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The gamble : General David Petraeus and the American military adventure in Iraq, 2006-2008

Author: Thomas E Ricks
Publisher: New York : Penguin Press, 2009.
Edition/Format:   Book : EnglishView all editions and formats
Database:WorldCat
Summary:
"The Gamble," the story of Gen. David Petraeus and the American military, reveals that many high-level officials were opposed to the 2003 invasion.
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Genre/Form: Military history
Named Person: David Howell Petraeus; David Howell Petraeus; David Howell Petraeus; David Howell Petraeus
Material Type: Internet resource
Document Type: Book, Internet Resource
All Authors / Contributors: Thomas E Ricks
ISBN: 9781594201974 1594201978
OCLC Number: 233549190
Description: 394 pages, [16] pages of plates : illustrations, maps, plans ; 25 cm
Contents: Part one. The old war ends. Things fall apart (Fall 2005) How to fight this war (Fall 2005-Fall 2006) Keane takes command (Fall 2006) A strategy is born (Winter 2006-07) Part two. A new war begins. If you're so smart ... (Spring 2007) Gambling on a "Shitty Hand" (Spring and Summer 2007) Signs of life in Baghdad (Summer 2007) The domestic opposition collapses (Summer and Fall 2007) Part three. War without end. The Twilight Zone (Winter 2007-8) Big Wasta (Spring 2008) After the surge (Summer 2008) Obama's War (Fall 2008).
Responsibility: Thomas E. Ricks.
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Abstract:

"The Gamble," the story of Gen. David Petraeus and the American military, reveals that many high-level officials were opposed to the 2003 invasion.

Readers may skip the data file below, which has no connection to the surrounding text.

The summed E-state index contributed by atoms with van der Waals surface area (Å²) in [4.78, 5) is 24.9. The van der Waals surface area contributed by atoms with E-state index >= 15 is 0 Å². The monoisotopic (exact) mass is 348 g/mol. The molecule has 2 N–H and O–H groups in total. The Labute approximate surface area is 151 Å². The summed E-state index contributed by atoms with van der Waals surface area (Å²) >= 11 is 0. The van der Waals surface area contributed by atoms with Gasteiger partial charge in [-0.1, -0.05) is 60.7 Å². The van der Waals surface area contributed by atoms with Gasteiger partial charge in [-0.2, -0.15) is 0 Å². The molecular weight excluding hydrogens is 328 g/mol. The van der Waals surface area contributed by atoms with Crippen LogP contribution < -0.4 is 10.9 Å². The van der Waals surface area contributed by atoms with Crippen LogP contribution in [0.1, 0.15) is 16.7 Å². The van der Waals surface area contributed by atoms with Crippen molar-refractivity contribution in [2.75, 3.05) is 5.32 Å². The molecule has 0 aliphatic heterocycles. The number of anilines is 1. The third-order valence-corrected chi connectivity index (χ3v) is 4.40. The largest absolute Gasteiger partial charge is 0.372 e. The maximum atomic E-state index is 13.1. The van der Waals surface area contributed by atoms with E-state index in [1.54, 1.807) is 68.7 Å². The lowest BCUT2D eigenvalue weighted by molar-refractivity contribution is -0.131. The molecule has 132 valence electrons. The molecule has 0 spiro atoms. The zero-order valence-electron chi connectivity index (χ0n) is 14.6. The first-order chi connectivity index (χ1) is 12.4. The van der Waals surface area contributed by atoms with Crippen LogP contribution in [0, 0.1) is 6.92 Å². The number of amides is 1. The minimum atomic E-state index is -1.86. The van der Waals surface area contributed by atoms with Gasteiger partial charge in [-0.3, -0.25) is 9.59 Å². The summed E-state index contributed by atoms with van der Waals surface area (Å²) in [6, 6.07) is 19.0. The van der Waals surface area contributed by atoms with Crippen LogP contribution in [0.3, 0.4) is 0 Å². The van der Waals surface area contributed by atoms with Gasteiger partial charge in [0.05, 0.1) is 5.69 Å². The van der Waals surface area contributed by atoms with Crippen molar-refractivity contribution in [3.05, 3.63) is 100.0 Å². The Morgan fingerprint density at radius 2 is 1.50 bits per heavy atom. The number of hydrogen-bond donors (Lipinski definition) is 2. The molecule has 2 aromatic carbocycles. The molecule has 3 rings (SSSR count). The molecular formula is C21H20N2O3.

Publisher description: Thomas E. Ricks uses hundreds of hours of exclusive interviews with top officers in Iraq and extraordinary on-the-ground reportage to document the inside story of the Iraq War since late 2005 as only he can, examining the events that took place as the military was forced to reckon with itself, the surge was launched, and a very different war began. Since early 2007 a new military order has directed American strategy. Some top U.S. officials now in Iraq actually opposed the 2003 invasion, and almost all are severely critical of how the war was fought from then through 2006. At the core of the story is General David Petraeus, a military intellectual who has gathered around him an unprecedented number of officers with both combat experience and Ph. D.s. Underscoring his new and unorthodox approach, three of his key advisers are quirky foreigners-an Australian infantryman-turned- anthropologist, an antimilitary British woman who is an expert in the Middle East, and a Mennonite-educated Palestinian pacifist. The Gamble offers news breaking information, revealing behind-the-scenes disagreements between top commanders. We learn that almost every single officer in the chain of command fought the surge. Many of Petraeus's closest advisers went to Iraq extremely pessimistic, doubting that the surge would have any effect, and his own boss was so skeptical that he dispatched an admiral to Baghdad in the summer of 2007 to come up with a strategy to replace Petraeus's. That same boss later flew to Iraq to try to talk Petraeus out of his planned congressional testimony. The Gamble examines the congressional hearings through the eyes of Petraeus and Ambassador Ryan Crocker, and their views of the questions posed by the 2008 presidential candidates. For Petraeus, prevailing in Iraq means extending the war. Thomas E. Ricks concludes that the war is likely to last another five to ten years-and that that outcome is a best case scenario. His stunning conclusion, stated in the last line of the book, is that "the events for which the Iraq war will be remembered by us and by the world have not yet happened."

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